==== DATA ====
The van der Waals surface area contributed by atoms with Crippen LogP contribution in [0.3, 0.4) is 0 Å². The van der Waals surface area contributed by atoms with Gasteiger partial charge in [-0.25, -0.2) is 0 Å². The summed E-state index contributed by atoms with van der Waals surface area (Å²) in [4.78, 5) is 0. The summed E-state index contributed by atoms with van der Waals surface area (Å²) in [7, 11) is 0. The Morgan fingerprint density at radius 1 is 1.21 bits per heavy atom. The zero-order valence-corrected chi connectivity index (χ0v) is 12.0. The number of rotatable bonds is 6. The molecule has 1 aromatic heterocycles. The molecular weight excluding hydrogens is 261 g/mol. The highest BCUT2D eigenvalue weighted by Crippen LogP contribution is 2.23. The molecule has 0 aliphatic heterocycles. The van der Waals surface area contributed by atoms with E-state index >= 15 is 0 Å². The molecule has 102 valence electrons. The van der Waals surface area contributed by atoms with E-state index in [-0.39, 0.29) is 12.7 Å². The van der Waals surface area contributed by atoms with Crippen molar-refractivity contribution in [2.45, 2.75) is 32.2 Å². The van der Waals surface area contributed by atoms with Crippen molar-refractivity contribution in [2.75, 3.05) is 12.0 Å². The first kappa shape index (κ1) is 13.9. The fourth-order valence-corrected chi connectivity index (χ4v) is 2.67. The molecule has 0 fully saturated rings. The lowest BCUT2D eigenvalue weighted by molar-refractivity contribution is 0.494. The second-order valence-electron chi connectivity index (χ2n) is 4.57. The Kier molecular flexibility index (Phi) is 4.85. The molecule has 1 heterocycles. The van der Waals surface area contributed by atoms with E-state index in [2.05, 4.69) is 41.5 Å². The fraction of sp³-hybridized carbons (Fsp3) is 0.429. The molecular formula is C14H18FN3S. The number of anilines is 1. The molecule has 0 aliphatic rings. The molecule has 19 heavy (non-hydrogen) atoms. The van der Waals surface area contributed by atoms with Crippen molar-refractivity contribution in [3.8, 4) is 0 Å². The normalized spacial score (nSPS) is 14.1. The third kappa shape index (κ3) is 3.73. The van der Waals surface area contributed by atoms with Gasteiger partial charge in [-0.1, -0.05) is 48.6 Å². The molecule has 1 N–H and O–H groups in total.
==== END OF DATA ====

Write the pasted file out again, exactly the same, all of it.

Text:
The van der Waals surface area contributed by atoms with Crippen LogP contribution in [0.3, 0.4) is 0 Å². The van der Waals surface area contributed by atoms with Gasteiger partial charge in [-0.25, -0.2) is 0 Å². The summed E-state index contributed by atoms with van der Waals surface area (Å²) in [4.78, 5) is 0. The summed E-state index contributed by atoms with van der Waals surface area (Å²) in [7, 11) is 0. The Morgan fingerprint density at radius 1 is 1.21 bits per heavy atom. The zero-order valence-corrected chi connectivity index (χ0v) is 12.0. The number of rotatable bonds is 6. The molecule has 1 aromatic heterocycles. The molecular weight excluding hydrogens is 261 g/mol. The highest BCUT2D eigenvalue weighted by Crippen LogP contribution is 2.23. The molecule has 0 aliphatic heterocycles. The van der Waals surface area contributed by atoms with E-state index >= 15 is 0 Å². The molecule has 102 valence electrons. The van der Waals surface area contributed by atoms with E-state index in [-0.39, 0.29) is 12.7 Å². The van der Waals surface area contributed by atoms with Crippen molar-refractivity contribution in [2.45, 2.75) is 32.2 Å². The van der Waals surface area contributed by atoms with Crippen molar-refractivity contribution in [2.75, 3.05) is 12.0 Å². The first kappa shape index (κ1) is 13.9. The fourth-order valence-corrected chi connectivity index (χ4v) is 2.67. The molecule has 0 fully saturated rings. The lowest BCUT2D eigenvalue weighted by molar-refractivity contribution is 0.494. The second-order valence-electron chi connectivity index (χ2n) is 4.57. The Kier molecular flexibility index (Phi) is 4.85. The molecule has 1 heterocycles. The van der Waals surface area contributed by atoms with E-state index in [2.05, 4.69) is 41.5 Å². The fraction of sp³-hybridized carbons (Fsp3) is 0.429. The molecular formula is C14H18FN3S. The number of anilines is 1. The molecule has 0 aliphatic rings. The molecule has 19 heavy (non-hydrogen) atoms. The van der Waals surface area contributed by atoms with Crippen molar-refractivity contribution in [3.8, 4) is 0 Å². The normalized spacial score (nSPS) is 14.1. The third kappa shape index (κ3) is 3.73. The van der Waals surface area contributed by atoms with Gasteiger partial charge in [-0.1, -0.05) is 48.6 Å². The molecule has 1 N–H and O–H groups in total.